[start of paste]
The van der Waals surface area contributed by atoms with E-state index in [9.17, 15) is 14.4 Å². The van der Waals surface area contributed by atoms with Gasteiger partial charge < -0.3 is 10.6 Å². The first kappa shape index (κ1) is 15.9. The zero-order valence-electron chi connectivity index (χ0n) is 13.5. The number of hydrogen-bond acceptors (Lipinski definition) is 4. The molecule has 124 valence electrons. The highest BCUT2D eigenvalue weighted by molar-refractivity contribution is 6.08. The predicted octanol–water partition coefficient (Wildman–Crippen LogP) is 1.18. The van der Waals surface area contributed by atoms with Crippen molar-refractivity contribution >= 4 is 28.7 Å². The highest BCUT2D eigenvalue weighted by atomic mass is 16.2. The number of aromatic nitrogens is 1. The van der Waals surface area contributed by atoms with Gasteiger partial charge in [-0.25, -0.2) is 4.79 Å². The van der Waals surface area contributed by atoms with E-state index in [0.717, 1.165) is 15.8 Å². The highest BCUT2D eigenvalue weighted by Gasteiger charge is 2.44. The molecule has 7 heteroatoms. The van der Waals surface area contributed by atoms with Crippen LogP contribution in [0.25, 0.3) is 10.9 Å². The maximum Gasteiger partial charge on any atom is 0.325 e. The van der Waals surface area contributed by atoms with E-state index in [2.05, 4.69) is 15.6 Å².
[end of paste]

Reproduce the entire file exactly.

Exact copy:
The van der Waals surface area contributed by atoms with E-state index in [9.17, 15) is 14.4 Å². The van der Waals surface area contributed by atoms with Gasteiger partial charge < -0.3 is 10.6 Å². The first kappa shape index (κ1) is 15.9. The zero-order valence-electron chi connectivity index (χ0n) is 13.5. The number of hydrogen-bond acceptors (Lipinski definition) is 4. The molecule has 124 valence electrons. The highest BCUT2D eigenvalue weighted by molar-refractivity contribution is 6.08. The predicted octanol–water partition coefficient (Wildman–Crippen LogP) is 1.18. The van der Waals surface area contributed by atoms with Crippen molar-refractivity contribution >= 4 is 28.7 Å². The highest BCUT2D eigenvalue weighted by atomic mass is 16.2. The number of aromatic nitrogens is 1. The van der Waals surface area contributed by atoms with Gasteiger partial charge in [-0.25, -0.2) is 4.79 Å². The van der Waals surface area contributed by atoms with E-state index in [0.717, 1.165) is 15.8 Å². The highest BCUT2D eigenvalue weighted by Gasteiger charge is 2.44. The molecule has 7 heteroatoms. The van der Waals surface area contributed by atoms with Crippen LogP contribution in [0.25, 0.3) is 10.9 Å². The maximum Gasteiger partial charge on any atom is 0.325 e. The van der Waals surface area contributed by atoms with E-state index in [2.05, 4.69) is 15.6 Å².